As a whole, I see the majority of my clients thriving when they shift their sleep schedule to roughly a 10pm lights out and 6am wake up rhythm. There may be some variance in that by an hour earlier or later, but I’ve come to believe that those working well into the evening are trading longevity of life for productivity in the short term. If you want to start shifting your bedtime earlier, do so gradually at about 15 minutes to half hour earlier each night until you reach your desired bedtime. The body typically wakes at the same time each morning, so modifying the bed time is usually more of an indicator of how much total sleep and sleep quality one will get.

2. Optimize your Sleeping Quarters

There are many steps you can take to ensure that you are set up for sleep success, including optimizing your room for proper temperature (aim for anywhere between 60-72ºF). An environmental drop in temperature at nighttime signals to our body that it’s time to sleep. If your room stays too warm, the body is unable to sleep as peacefully due to the inability to cool down (ideally about 1 degree) and this sometimes triggers vivid dreams or nightmares in people. If air conditioning isn’t an option or you’d like to save on energy, there is a product, which I personally use, called Chili Pad - check out the Chili Pad Website. This product is essentially a mattress pad that runs cooled water underneath your fitted sheet. It keeps your bed and body nice and cool without having to air condition the whole bedroom or house. Use coupon code: BLAIR for 25% off your chili pad and let me know how you like it! It’s helped me sleep more soundly and comfortably on these hot summer nights and no more nightmares from being too hot!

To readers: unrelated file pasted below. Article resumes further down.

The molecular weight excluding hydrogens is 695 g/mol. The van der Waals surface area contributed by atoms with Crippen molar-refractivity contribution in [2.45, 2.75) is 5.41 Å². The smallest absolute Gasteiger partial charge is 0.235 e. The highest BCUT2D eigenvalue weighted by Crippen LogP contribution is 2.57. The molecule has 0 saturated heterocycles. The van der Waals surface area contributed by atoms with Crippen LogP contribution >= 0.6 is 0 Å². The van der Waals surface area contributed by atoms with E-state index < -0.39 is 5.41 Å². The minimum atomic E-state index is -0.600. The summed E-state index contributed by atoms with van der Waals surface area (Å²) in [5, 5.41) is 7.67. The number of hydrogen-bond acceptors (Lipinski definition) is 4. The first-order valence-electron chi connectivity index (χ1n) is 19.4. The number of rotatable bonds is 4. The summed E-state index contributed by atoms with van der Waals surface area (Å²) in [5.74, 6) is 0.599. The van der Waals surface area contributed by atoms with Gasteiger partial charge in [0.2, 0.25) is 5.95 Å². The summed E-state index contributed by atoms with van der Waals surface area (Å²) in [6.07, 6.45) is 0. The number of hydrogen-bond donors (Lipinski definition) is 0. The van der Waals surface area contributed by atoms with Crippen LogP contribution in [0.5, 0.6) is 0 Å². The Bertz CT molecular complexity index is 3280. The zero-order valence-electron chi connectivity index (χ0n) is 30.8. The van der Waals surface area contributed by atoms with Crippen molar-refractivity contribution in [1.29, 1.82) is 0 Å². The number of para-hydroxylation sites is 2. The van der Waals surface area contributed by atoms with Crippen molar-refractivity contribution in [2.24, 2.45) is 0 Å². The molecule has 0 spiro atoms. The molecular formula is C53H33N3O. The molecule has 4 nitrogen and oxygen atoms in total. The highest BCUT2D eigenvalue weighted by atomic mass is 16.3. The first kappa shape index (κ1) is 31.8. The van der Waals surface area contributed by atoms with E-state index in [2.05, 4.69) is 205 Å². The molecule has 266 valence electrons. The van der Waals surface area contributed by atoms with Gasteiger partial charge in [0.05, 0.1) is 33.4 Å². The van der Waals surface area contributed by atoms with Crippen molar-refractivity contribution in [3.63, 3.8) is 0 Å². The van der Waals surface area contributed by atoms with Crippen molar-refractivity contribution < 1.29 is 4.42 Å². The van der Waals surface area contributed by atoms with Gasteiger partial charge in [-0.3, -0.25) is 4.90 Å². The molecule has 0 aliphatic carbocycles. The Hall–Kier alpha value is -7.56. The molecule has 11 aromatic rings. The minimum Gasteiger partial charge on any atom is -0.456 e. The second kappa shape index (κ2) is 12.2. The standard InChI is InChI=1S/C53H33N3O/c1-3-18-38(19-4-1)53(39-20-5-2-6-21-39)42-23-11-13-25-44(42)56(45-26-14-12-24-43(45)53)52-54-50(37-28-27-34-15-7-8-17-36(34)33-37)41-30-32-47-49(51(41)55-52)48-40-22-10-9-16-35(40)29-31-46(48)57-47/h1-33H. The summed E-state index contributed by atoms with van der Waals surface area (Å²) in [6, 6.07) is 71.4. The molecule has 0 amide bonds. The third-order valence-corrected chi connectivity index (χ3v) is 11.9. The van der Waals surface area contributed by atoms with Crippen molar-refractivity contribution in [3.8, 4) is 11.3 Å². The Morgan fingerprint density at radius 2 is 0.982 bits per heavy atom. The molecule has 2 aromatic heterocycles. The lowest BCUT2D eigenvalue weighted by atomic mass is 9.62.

Another key factor other than temperature to ensure deeper, more restful sleep, is to eradicate ambient light in your room at night. A good rule of thumb for the ideal level of darkness is to not be able to see your hand in front of your face when all the shades have been drawn and lights are turned off. Deal with light pollution from city lights, head lights, street lights etc. To eliminate this you can use blackout curtains. I have a full blog post on this topic, which goes into deeper detail: Blacking Out Your Bedroom For Health: The Dark Side of Light. The gist is that Target and other big box stores sell these now! Make sure the curtains are rod pocket and not grommet top and that they are 100% black out and not just light filtering or light reducing. Install these black out curtains with a wrap around curtain rod with the rod at least 8” above the window frame to reduce light pollution from the top and extend the track pole 10” on either side of the window frame to even further prevent light pollution from the sides . Make sure to get enough curtains so that they can overlap gratuitously in the middle. This means you usually will need more than one panel. You will be surprised just how much deeper you will sleep with blocking even very mild ambient street lights or lights from the neighbors house.